Posted by: crudbasher | January 26, 2010

A Teacher’s Role in the Future

Yesterday I had a bit of trouble finding a good topic to blog about.  Today my topic just jumped up and smacked me like I had just drank a Pan Galactic Gargleblaster.

H/T Scott Mcleod.

How Teachers & Classrooms Will Need to Change in Our Hyperconnected Age

This was an interview with Janna Anderson, an associate professor in Elon University’s School of Communications and the lead author of the “Future of the Internet” book series published by Cambria Press.

She gets it.  In a very clear and concise fashion she stated what I believe will happen with education in the future.  As I have mentioned in my last Stormfront post teachers and schools are no longer the gatekeepers of information.  The interviewer makes a good point here:

The Internet is inherently disruptive to business models; the decimation of the newspaper industry is a case in point. One of the aspects of digital education that people don’t talk about much is how disruptive it could be to the career of teaching. On the one hand, really great teachers will be able to reach a broader audience than ever before, but younger educators — teachers who have not yet hit their stride — could be left out. What happens when the educational community one day realizes that they’re facing the same forces of creative destruction that newspapers are facing today?

Professor Anderson answered like this:

Regarding forces of advancing technology and their influence on things such as the news industry, the story of the entrenched institutions fighting change is an old one. We have to overcome the tyranny of the status quo. Many media leaders understood in the 1990s that they had to prepare for a new day, but they had this great profit machine. They wouldn’t let go of it until the economics of the situation forced them to change. Economics is generally the force that pushes leaders of stagnating institutions to adopt new paradigms. It will be interesting to see how all of this develops over the next few years.

What happens is what the newspapers are currently doing.  Dying out.  Many traditional schools are going to die out or be consumed by other, bigger entities.  I can imaging someone like Amazon or Google essentially partnering with Harvard.  Amazon provides the lessons, technology and support, and Harvard provides the brand name.  In the end, some schools will loose value until all they have left will be their brand.

Another great line from Professor Anderson:

Faculty, teachers, and principals could inform students that they expect them to learn outside of the classroom and beyond homework assignments. The Internet plays a key role in that.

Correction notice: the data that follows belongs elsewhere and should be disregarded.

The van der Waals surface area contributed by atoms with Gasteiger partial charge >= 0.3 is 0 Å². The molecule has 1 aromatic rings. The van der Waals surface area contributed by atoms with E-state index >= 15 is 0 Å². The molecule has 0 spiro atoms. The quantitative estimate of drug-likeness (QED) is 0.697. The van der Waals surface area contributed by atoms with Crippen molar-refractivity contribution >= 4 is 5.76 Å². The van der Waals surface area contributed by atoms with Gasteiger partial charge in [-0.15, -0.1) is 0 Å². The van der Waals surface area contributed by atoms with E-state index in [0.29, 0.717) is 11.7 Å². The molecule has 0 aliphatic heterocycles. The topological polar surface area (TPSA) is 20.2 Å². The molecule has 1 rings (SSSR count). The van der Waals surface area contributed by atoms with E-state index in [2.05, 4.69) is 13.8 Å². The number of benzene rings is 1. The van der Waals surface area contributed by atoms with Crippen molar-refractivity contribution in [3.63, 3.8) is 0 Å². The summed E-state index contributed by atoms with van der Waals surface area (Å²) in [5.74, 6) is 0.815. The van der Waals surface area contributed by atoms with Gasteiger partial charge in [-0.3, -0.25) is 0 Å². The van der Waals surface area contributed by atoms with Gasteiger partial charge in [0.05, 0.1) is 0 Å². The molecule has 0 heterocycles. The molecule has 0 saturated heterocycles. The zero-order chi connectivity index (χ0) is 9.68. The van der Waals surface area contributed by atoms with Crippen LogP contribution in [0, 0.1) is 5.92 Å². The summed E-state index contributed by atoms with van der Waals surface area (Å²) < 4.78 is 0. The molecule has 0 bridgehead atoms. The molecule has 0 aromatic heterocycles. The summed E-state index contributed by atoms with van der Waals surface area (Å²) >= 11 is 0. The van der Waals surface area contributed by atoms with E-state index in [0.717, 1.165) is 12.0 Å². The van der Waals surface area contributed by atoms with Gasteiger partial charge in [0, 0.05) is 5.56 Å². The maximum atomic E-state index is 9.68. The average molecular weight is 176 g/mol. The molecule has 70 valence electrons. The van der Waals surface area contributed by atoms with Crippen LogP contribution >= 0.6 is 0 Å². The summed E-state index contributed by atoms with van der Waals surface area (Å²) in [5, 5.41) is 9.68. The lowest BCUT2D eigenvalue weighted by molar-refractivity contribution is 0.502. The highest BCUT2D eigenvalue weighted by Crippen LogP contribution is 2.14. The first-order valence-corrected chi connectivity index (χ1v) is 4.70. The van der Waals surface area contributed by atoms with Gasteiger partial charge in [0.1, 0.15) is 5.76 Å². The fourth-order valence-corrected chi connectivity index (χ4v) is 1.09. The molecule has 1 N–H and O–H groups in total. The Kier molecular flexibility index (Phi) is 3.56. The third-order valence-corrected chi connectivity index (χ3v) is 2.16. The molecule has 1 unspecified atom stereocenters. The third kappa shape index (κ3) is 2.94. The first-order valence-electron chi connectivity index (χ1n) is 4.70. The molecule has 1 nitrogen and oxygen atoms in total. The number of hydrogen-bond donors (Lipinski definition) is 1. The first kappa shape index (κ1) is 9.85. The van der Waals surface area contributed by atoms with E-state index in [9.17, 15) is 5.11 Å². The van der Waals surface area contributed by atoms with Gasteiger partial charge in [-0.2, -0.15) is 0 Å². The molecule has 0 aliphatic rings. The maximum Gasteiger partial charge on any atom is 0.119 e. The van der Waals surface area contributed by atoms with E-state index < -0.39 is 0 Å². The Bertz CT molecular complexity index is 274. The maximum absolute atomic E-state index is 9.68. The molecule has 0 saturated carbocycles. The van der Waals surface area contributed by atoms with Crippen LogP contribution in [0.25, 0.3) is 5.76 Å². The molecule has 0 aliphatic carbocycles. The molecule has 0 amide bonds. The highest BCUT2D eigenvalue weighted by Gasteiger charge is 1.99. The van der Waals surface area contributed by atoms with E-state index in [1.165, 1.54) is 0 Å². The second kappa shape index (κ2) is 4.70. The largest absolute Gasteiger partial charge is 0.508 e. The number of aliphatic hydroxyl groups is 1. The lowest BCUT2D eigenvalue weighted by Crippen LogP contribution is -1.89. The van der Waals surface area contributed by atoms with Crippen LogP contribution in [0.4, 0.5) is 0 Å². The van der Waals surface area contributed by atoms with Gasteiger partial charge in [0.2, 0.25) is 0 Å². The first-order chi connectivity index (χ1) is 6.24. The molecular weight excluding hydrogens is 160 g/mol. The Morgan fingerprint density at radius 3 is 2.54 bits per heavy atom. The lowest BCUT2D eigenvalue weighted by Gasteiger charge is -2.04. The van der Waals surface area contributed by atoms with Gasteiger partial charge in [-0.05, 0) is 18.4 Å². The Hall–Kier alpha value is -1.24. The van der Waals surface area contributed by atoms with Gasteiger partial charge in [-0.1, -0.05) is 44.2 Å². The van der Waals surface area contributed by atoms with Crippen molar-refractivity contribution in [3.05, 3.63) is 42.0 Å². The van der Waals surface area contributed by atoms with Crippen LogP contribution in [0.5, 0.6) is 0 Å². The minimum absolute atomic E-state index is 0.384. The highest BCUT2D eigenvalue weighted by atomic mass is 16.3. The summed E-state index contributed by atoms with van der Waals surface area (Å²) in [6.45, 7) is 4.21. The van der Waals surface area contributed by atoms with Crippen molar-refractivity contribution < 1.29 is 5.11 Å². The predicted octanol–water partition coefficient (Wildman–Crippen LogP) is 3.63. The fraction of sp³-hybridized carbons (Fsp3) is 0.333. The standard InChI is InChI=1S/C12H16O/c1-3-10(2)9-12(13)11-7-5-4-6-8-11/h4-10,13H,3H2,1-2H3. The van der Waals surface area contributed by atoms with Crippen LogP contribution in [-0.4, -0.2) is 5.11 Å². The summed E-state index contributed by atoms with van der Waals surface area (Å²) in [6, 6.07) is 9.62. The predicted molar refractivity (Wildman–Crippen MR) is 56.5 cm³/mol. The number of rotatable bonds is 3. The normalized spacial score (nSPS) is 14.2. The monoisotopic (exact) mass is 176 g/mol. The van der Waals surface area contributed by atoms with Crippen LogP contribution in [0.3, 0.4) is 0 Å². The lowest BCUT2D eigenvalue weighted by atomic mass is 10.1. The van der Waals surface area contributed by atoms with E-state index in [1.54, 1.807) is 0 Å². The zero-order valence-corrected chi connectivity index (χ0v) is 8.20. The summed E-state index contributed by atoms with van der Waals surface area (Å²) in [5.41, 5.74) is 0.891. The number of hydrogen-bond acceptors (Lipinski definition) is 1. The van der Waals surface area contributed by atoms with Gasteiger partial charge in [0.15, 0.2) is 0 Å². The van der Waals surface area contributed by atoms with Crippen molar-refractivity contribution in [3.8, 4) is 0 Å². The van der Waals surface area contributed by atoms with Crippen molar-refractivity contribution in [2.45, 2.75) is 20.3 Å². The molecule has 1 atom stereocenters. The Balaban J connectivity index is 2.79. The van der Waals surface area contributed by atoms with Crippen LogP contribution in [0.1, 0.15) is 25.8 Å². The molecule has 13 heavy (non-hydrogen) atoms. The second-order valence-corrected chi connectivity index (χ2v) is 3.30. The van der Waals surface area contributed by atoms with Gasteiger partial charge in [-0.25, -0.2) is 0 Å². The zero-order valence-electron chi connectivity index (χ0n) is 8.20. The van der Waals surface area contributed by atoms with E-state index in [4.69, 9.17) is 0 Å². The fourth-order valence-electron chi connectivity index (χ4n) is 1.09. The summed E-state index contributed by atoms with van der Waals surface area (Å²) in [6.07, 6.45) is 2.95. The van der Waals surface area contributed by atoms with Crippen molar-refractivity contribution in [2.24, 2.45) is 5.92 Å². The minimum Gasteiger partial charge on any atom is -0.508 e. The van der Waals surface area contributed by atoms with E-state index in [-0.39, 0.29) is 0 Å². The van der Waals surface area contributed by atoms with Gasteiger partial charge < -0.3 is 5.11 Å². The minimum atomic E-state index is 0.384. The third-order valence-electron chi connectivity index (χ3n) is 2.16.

All in all a fantastic article.  As Instapundit says, read the whole thing.

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Responses

  1. “Yesterday I had a bit of trouble finding a good topic to blog about. Today my topic just jumped up and smacked me like I had just drank a Pan Galactic Gargleblaster.”

    I love it when I have a moment of inspiration like this and just know what i am going to do, And if that involves a trip to the restaurant at the end of the universe then all the better.

    Back to the topic though: As I am a second year education student I share your concern for the future of education. However, I don’t think that traditional schools and teachers will become obsolete as e-learning does not cater to everyone’s learning styles. For example kinaesthetic learners would have a harder time using/adapting to an online schooling environment. It will be interesting to see how things pan out.

  2. Glad to see another Douglas Adams fan! Yeah I agree there is still a place for kinaesthetic learning. For example, if you want to learn about cooking taking a class with a chef is much preferable than learning it by watching Food Network. (mmm Food Network)

    The question is how many classes don’t translate well to online learning? Enough to justify million dollar buildings at universities? I’m not sure there is a good answer yet.

  3. Excellent insight to the paradigm shift headed toward education. There is a lot that needs to change in education as the world changes around it. I think much of what we will see is a customization of learning to fit the needs of specific communities and learners. A one size fits all approach to education will no longer work.

  4. […] A Teacher’s Role in the Future […]


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